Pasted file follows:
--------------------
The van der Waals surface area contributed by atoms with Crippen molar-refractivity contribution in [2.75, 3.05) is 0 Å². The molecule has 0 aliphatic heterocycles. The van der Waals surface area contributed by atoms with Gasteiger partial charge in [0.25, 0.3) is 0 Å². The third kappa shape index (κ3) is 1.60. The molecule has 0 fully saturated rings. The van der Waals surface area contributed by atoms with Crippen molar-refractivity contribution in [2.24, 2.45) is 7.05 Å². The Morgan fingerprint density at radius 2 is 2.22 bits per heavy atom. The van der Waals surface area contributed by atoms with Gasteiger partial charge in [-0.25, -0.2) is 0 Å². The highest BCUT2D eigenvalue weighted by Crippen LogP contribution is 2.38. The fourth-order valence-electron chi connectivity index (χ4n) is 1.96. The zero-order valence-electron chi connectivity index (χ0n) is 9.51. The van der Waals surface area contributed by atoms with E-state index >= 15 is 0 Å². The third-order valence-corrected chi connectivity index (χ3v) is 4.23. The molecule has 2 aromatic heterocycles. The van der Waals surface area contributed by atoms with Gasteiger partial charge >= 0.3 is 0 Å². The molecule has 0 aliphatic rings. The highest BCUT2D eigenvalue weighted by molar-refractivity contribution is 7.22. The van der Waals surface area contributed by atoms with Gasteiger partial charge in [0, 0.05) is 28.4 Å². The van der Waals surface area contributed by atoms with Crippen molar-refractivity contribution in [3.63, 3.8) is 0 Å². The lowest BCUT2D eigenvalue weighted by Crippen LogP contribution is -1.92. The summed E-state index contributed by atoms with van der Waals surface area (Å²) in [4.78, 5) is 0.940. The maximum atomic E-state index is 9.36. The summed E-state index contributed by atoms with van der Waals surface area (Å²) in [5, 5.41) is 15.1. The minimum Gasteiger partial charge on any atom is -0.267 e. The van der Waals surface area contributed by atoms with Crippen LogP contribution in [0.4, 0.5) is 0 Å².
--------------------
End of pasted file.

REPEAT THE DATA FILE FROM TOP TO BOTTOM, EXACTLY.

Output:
The van der Waals surface area contributed by atoms with Crippen molar-refractivity contribution in [2.75, 3.05) is 0 Å². The molecule has 0 aliphatic heterocycles. The van der Waals surface area contributed by atoms with Gasteiger partial charge in [0.25, 0.3) is 0 Å². The third kappa shape index (κ3) is 1.60. The molecule has 0 fully saturated rings. The van der Waals surface area contributed by atoms with Crippen molar-refractivity contribution in [2.24, 2.45) is 7.05 Å². The Morgan fingerprint density at radius 2 is 2.22 bits per heavy atom. The van der Waals surface area contributed by atoms with Gasteiger partial charge in [-0.25, -0.2) is 0 Å². The highest BCUT2D eigenvalue weighted by Crippen LogP contribution is 2.38. The fourth-order valence-electron chi connectivity index (χ4n) is 1.96. The zero-order valence-electron chi connectivity index (χ0n) is 9.51. The van der Waals surface area contributed by atoms with E-state index >= 15 is 0 Å². The third-order valence-corrected chi connectivity index (χ3v) is 4.23. The molecule has 2 aromatic heterocycles. The van der Waals surface area contributed by atoms with Gasteiger partial charge >= 0.3 is 0 Å². The molecule has 0 aliphatic rings. The highest BCUT2D eigenvalue weighted by molar-refractivity contribution is 7.22. The van der Waals surface area contributed by atoms with Gasteiger partial charge in [0, 0.05) is 28.4 Å². The van der Waals surface area contributed by atoms with Crippen molar-refractivity contribution in [3.63, 3.8) is 0 Å². The lowest BCUT2D eigenvalue weighted by Crippen LogP contribution is -1.92. The summed E-state index contributed by atoms with van der Waals surface area (Å²) in [4.78, 5) is 0.940. The maximum atomic E-state index is 9.36. The summed E-state index contributed by atoms with van der Waals surface area (Å²) in [5, 5.41) is 15.1. The minimum Gasteiger partial charge on any atom is -0.267 e. The van der Waals surface area contributed by atoms with Crippen LogP contribution in [0.4, 0.5) is 0 Å².